Moving Planet OK is free and registration is encouraged. You can also invite your friends through the event Facebook page. Show up, bring friends, and have fun promoting health and sustainability and raising funds for a great cause.


Sunday, July 31, 2011

Rich Sweetness 132: One tough cookie

You may be aware that Oklahoma is suffering a scorchingly dry summer, record-breaking in it's magnitude, miserable for the animals, humans and plants living through it. We've had temperatures consistently above 100 degrees - sometimes soaring up to 108 and 109 - for the past six weeks, with only two short bursts of rain. Farms and gardens across Oklahoma, along with much of the American South, are yielding perhaps 20 - 40% of their normal crops. Even my heat-loving okra are wilting, the sweet potato vines scorching. Nothing wants to grow.

Except.

My Rich Sweetness 132 melons, which apparently thrive on misery. Looking for a small melon, I found this heirloom variety from the former Soviet Union in the amazing Baker Creek Rare Seeds catalog last year. Intrigued by the funky striped appearance and the promising description of "very productive all season long," I planted four hills around a home-made watering olla in one of my crop circles in the six feet between my neighbor's driveway and my own, not sure what to expect but hoping for something tough, as that site gets one hundred percent sun, all day long, and is surrounded by concrete.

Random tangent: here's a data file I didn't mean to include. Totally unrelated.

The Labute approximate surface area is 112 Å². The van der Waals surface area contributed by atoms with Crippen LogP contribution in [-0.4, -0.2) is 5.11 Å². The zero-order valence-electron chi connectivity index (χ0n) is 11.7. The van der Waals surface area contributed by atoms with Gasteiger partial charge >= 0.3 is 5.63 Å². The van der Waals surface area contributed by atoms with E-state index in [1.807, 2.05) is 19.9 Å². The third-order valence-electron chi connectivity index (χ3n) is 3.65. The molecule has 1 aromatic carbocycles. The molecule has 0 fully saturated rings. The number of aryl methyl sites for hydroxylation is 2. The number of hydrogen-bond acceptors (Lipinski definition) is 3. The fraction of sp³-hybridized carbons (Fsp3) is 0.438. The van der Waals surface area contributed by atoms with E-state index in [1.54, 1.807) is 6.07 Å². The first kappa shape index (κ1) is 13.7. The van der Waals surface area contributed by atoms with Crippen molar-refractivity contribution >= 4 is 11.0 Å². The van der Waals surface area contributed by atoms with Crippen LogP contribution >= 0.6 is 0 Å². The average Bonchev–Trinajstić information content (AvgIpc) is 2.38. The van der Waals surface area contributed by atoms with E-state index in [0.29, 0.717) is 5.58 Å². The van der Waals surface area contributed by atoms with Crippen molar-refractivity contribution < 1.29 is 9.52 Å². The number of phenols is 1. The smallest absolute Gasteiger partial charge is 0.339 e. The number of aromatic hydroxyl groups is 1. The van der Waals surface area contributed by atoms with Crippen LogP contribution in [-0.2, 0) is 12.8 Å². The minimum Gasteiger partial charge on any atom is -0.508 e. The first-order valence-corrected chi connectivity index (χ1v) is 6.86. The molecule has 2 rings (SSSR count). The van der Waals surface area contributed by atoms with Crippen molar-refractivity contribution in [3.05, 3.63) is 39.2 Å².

I thought I might have a winner when the vines began to explode out of the circle, despite the already-stifling drought. Like the rest of my garden, the crop circles are fed in spring with compost and then covered with newspapers and straw mulch after transplants are placed and seeds have sprouted. Still, despite the compost, mulch, and olla, I've had to water the garden every day, as we are getting no natural precipitation and are enduring 100+ daily temperatures. (Perhaps next year I'll try soaker hoses.) In late June, I began to see what appeared to be tiny watermelons dotting the vines, soon turning to a striped red and gold, like miniature Tiggers sitting patiently on the mulch.

When I could smell their rich melon aroma, I began to harvest them. Since then, the Rich Sweetness 132's have just kept coming. The flesh is white, with a milder taste than regular cantaloupe and less sweetness than a watermelon. Reactions vary - some people are bored by the mild flavor, some rave about the creamy taste and heady fragrance.